Someone could be standing at the border when they called us – and immediately get an answer.’ How the virtual Diia.Business centre helped thousands of displaced Ukrainians

May 27, 2024
Photo: Andrii Krepkykh / UNDP in Ukraine

About 6 million Ukrainians went abroad in the first months of Russia’s full-scale invasion of Ukraine. In order to quickly and professionally help people who were forced to find shelter because of the war, the national Diia.Business project in May 2022 launched the virtual Diia.Business centre – a hotline and a chatbot for consultations. During the year the centre was in operation, specialists consulted tens of thousands of Ukrainians on legal and social issues. How did the hotline, which was set up literally in a matter of weeks of the full-scale invasion, and specialists, who advised thousands of Ukrainians, work, and how was it possible to help people who were forced to leave? Read the story of one of the employees of the centre.


Alina Ponomarenko is a consultant at the Diia.Business support centre for entrepreneurs in Poltava. She has been working there since its opening in 2021, and has been a business consultant for more than eight years. She helps people who want to start their own business, conducts initial consultations and consultations on the application of the PRO/PRRO for individual entrepreneurs (FOPs), gives lectures, and runs business games.

In May 2022, Ponomarenko also became one of the consultants in the virtual Diia.Business centre. The innovative hotline was launched with the support of the United Nations Development Programme (UNDP) in Ukraine and the Government of Sweden as a response to unprecedented challenges – to help Ukrainians who were forced to move because of the full-scale war.

Escaping from shelling, many Ukrainians were unable to take many of their belongings or important documents. As fighting raged around them, there was no question of planning or preparing a move – they simply had to leave. However, once in a new place, sooner or later they faced more challenges – everyday life and processing documents for staying in a new country. The hotline initiative was designed to help Ukrainians who found themselves in such a situation.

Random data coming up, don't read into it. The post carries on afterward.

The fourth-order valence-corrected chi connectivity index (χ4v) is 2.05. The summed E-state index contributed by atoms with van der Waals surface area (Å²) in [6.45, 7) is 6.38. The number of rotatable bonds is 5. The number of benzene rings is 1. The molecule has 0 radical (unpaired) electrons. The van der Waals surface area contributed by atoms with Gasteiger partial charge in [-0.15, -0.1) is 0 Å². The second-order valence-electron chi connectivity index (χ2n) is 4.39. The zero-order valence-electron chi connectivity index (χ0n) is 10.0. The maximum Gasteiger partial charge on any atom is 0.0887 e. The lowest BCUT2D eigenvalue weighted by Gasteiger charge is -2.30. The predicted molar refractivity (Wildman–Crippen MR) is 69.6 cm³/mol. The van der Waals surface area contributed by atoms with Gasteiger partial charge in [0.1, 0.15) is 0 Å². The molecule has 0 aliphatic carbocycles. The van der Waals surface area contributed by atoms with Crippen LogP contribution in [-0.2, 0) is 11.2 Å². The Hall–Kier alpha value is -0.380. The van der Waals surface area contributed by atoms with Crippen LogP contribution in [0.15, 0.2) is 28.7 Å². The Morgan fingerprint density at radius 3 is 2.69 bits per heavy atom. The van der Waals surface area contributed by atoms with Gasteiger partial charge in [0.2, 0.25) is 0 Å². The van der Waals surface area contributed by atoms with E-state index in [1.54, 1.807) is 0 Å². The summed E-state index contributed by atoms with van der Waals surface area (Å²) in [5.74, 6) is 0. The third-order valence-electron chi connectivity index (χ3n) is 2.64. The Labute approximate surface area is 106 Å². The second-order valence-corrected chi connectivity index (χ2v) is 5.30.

The virtual centre worked as a free hotline and a chatbot where people could reach out for help. The centre advised people on legal and social issues, such as how to formalize your legal status abroad, enrol your child in a kindergarten or school, how and where to find a job or language course, and how to establish or relocate your business, and then return it to Ukraine.

People contacted us to find out about their rights and where they should go in a foreign country,” Ponomarenko recalls.

At first, consultations were provided to Ukrainians in the seven European countries where the largest number of displaced Ukrainians ended up – Bulgaria, Lithuania, Germany, Poland, Slovakia, Slovenia and the Czech Republic. But from December 2022, after many Ukrainians had already returned home, the centre also began counselling on legal and social issues internally displaced persons and the owners of displaced businesses within the country.

In the first few months, 18 consultants worked for the centre. One specialist had to process an average of 50-60 phone calls per day, while 8-10 people would contact the centre through the chatbot, Ponomarenko recalls. In total, over a period of a year before closing in June 2023, the virtual centre helped more than 21,000 Ukrainian citizens – more than 10,000 consultations were through the hotline, and almost 11,000 through the chatbot. Some 93% of user reviews were positive.